Sunday, May 28, 2017

Part IX: Who Will Be On NFL's 100th Anniversary Team?

By John Turney

In Part IX of this nine-part series, we look at the possible secondary picks after discussing defensive line, running backslinebackersquarterbackstackles and tight endscenters, guardswide receivers, and special teamers who were on the NFL's 75th Anniversary Team and who may end up on the NFL's 100th Anniversary Team.
This is the toughest to gauge which is why we left it for last. All of these are solid picks but there are some excellent players who would now be eligible who were not at the times.

Night Train Lane should keep his spot as one of the cornerbacks. Mike Haynes and Rod Woodson are as worthy to be on the 100th Anniversary Team as they were for the 75th Anniversary Team, though Woodson's selection raised some eyebrows in 1994 since he'd not been in the NFL very long in comparison to others on the team. But, Deion Sanders lays claim as the best cover corner ever, though his run support was not the equal of say, Night Train. 

Revis Island might want to argue he is tops, over Deion. Charles Woodson was someone who could cover outside, cover in the slot, tackle, hit, blitz (over 20 sacks) and could lay claim to being one of the best all-around corners in league history. 

As for safeties, Lott should keep his spot. Our view is that Ed Reed has to be on the 100th Anniversary Team and we will see if the panel/committee agrees in 2020(1). Could he replace Larry Wilson who took the safety blitz to a new level (though he was not the first to do it, he took it to a higher level). Ken Houston, a great strong safety. In our view Brian Dawkins was great in all phases of the game, coverage in both man and zone, hitting, and was a very effective safety blitzer. We don't however, think he will quite rise to the 100th Anniversary Team level, but loved watching him play.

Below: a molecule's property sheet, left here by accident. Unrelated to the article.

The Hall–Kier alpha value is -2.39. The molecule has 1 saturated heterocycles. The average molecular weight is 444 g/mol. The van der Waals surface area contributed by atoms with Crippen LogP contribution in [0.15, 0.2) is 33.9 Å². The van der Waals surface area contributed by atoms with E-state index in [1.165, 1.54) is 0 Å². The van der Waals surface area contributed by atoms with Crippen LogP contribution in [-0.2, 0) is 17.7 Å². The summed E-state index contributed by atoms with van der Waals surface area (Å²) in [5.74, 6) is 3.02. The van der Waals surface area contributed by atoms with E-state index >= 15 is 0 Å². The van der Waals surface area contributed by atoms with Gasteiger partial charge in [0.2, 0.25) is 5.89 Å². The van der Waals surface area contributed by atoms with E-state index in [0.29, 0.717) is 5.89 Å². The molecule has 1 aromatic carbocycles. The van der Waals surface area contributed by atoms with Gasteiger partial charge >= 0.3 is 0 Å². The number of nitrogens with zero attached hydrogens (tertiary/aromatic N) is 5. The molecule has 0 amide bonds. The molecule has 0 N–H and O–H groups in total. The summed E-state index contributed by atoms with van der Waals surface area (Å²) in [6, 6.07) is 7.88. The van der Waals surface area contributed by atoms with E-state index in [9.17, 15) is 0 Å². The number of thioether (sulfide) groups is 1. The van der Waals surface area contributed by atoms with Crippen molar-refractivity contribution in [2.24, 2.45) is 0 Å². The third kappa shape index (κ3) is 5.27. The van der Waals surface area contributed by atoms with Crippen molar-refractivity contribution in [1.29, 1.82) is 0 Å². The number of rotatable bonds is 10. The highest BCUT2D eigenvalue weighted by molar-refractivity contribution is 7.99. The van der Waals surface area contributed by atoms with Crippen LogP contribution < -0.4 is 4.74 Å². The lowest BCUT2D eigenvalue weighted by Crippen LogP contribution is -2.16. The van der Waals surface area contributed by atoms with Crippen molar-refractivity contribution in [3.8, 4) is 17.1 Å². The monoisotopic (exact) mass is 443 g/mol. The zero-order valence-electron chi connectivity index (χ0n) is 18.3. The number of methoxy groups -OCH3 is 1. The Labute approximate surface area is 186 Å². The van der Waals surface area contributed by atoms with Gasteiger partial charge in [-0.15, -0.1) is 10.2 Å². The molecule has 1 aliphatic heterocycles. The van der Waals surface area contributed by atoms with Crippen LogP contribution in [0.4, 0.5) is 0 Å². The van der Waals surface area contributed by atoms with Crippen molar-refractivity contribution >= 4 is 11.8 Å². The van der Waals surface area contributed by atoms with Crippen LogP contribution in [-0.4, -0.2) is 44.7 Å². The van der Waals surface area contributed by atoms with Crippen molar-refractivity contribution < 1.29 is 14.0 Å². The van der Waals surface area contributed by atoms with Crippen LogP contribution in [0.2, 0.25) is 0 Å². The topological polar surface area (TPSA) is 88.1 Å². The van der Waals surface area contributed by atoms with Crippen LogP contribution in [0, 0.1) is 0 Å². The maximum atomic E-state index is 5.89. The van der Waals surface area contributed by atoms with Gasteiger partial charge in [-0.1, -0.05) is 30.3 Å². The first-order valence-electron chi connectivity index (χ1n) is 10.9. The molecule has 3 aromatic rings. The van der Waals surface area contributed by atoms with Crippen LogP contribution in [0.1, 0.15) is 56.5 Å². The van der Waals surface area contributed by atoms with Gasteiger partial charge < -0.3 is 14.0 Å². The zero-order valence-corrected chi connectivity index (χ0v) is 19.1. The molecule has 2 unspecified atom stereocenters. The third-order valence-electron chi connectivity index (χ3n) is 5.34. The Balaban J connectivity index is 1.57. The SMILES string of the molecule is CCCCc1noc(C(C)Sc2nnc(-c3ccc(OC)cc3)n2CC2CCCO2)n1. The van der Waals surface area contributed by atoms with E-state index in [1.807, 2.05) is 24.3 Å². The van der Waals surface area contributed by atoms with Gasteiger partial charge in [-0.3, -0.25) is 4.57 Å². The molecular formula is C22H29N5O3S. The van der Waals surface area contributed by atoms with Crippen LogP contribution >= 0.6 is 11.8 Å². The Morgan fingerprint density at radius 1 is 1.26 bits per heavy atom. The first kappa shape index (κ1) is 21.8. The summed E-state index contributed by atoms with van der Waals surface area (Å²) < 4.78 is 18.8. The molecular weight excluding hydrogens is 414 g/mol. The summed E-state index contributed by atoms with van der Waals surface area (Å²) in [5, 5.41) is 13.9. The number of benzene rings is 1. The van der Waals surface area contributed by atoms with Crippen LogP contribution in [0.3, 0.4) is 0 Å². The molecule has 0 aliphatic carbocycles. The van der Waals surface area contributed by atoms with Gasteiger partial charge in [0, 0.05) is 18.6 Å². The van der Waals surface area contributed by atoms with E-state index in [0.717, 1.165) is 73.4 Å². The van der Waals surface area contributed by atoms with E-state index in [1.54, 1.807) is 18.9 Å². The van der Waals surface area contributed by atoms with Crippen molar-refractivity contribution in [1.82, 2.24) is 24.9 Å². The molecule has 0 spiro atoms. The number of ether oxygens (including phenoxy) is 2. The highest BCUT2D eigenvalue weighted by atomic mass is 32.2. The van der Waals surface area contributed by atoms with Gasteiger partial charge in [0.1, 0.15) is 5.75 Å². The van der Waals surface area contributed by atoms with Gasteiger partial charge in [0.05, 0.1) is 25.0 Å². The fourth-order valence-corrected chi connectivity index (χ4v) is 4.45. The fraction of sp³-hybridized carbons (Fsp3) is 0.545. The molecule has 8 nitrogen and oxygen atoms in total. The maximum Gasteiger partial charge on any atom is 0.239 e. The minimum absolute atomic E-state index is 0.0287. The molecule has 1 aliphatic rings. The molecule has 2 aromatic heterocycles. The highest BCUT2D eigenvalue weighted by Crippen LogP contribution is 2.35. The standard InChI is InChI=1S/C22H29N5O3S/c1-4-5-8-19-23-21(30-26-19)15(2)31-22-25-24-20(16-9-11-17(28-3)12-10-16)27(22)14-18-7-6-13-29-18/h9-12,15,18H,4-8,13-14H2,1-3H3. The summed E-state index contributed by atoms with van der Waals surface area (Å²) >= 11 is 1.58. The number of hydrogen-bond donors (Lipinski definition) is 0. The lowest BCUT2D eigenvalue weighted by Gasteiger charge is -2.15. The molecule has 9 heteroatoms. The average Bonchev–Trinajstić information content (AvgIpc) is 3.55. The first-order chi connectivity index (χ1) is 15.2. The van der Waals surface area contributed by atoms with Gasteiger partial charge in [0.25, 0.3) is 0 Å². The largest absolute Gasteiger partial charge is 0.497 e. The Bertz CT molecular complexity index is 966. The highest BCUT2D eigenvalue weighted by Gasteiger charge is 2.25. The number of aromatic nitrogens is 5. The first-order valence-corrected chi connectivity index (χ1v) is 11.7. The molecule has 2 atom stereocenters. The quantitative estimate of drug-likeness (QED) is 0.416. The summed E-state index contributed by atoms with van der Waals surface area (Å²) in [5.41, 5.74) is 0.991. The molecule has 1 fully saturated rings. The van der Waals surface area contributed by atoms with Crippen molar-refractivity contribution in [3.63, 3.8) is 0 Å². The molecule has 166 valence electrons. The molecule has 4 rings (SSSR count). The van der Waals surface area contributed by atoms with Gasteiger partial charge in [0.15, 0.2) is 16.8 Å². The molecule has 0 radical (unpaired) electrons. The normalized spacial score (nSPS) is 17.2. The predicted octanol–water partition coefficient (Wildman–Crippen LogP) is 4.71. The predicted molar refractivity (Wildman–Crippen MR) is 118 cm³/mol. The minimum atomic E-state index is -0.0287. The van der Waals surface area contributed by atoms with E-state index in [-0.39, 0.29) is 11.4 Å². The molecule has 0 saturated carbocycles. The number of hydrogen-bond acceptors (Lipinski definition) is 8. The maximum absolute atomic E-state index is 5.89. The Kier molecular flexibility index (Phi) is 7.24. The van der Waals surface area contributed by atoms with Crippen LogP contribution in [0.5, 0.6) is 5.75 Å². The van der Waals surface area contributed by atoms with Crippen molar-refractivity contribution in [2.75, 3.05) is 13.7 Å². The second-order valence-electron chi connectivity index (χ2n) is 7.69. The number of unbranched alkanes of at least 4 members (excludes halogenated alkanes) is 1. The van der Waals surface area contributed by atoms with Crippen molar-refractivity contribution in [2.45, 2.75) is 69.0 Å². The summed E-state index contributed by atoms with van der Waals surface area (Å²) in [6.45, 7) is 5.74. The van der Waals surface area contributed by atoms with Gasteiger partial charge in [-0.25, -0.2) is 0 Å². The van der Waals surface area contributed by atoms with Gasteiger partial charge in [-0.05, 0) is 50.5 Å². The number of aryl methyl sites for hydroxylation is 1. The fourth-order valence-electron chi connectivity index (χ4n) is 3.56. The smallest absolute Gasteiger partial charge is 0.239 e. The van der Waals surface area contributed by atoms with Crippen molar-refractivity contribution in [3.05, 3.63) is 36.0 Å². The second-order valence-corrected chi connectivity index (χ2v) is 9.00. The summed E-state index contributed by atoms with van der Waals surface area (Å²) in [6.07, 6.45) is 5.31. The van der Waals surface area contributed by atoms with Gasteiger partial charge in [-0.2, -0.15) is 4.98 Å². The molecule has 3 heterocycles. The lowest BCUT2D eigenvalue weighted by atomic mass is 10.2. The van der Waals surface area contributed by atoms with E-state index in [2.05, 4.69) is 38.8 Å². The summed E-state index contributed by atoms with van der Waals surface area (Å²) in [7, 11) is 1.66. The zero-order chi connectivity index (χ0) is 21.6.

Emlen Tunnell was bounced in 1994 after being the safety on the 50th Anniversary Team in 1970. He was a left safety, something akin to what became the strong safety and he was, in our view, a more consistent and effective safety than Houston, so we hope he gets another look.

In our view, in reviewing these kinds of "All-Time Teams" the votes for safety are the most widely distributed so anything is possible. No one asked us but our three would be Tunnell, Lott and Reed.

Agree or disagree with this or any of the nine posts on this subject, fell free to tell us how we are wrong.


  1. Yale Lary should be part of the 100th Anniversary team as a free safety and punter.

  2. Ed Reed was great, but I'm an old enough geezer to have seen Ken Houston play, I would be very disappointed if he was replaced by anyone. According to my dear departed friend Bob Carroll, Wilson was the best safety ever bar none. I only saw him play 1970-72, I've been told by many even older geezers that he was unbelievable in the '60s. My three would be Houston, Lott and Wilson out of respect for the opinion of past historians. If four spots were given for this position, I would be inclined to vote in Troy Polamalu over Ed Reed.